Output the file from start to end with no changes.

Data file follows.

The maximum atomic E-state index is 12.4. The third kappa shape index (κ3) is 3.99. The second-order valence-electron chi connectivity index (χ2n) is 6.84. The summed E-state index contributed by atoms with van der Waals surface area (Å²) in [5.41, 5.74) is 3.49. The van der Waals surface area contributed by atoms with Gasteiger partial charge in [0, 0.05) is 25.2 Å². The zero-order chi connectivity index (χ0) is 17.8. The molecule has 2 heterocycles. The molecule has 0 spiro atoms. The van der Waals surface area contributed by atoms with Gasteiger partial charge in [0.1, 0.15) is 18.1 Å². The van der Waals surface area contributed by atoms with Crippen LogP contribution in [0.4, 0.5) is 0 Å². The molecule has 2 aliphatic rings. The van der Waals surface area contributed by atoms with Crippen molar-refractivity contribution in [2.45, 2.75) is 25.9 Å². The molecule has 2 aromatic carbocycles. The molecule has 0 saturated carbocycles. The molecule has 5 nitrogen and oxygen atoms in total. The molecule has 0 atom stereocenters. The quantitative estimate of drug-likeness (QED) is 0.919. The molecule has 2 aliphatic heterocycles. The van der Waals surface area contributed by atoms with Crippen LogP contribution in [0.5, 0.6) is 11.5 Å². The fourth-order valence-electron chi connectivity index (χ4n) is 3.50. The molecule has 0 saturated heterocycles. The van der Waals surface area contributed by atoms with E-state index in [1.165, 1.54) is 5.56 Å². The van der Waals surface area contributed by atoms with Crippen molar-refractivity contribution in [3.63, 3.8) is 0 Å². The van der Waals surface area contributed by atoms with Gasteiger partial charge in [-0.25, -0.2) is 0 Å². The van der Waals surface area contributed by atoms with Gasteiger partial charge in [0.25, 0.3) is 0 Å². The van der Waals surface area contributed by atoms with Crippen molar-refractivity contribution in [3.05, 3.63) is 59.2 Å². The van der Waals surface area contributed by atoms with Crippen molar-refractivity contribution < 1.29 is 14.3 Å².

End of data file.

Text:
The maximum atomic E-state index is 12.4. The third kappa shape index (κ3) is 3.99. The second-order valence-electron chi connectivity index (χ2n) is 6.84. The summed E-state index contributed by atoms with van der Waals surface area (Å²) in [5.41, 5.74) is 3.49. The van der Waals surface area contributed by atoms with Gasteiger partial charge in [0, 0.05) is 25.2 Å². The zero-order chi connectivity index (χ0) is 17.8. The molecule has 2 heterocycles. The molecule has 0 spiro atoms. The van der Waals surface area contributed by atoms with Gasteiger partial charge in [0.1, 0.15) is 18.1 Å². The van der Waals surface area contributed by atoms with Crippen LogP contribution in [0.4, 0.5) is 0 Å². The molecule has 2 aliphatic rings. The van der Waals surface area contributed by atoms with Crippen molar-refractivity contribution in [2.45, 2.75) is 25.9 Å². The molecule has 2 aromatic carbocycles. The molecule has 0 saturated carbocycles. The molecule has 5 nitrogen and oxygen atoms in total. The molecule has 0 atom stereocenters. The quantitative estimate of drug-likeness (QED) is 0.919. The molecule has 2 aliphatic heterocycles. The van der Waals surface area contributed by atoms with Crippen LogP contribution in [0.5, 0.6) is 11.5 Å². The fourth-order valence-electron chi connectivity index (χ4n) is 3.50. The molecule has 0 saturated heterocycles. The van der Waals surface area contributed by atoms with E-state index in [1.165, 1.54) is 5.56 Å². The van der Waals surface area contributed by atoms with Crippen molar-refractivity contribution in [3.63, 3.8) is 0 Å². The van der Waals surface area contributed by atoms with Gasteiger partial charge in [-0.25, -0.2) is 0 Å². The van der Waals surface area contributed by atoms with Gasteiger partial charge in [0.25, 0.3) is 0 Å². The van der Waals surface area contributed by atoms with Crippen molar-refractivity contribution in [3.05, 3.63) is 59.2 Å². The van der Waals surface area contributed by atoms with Crippen molar-refractivity contribution < 1.29 is 14.3 Å².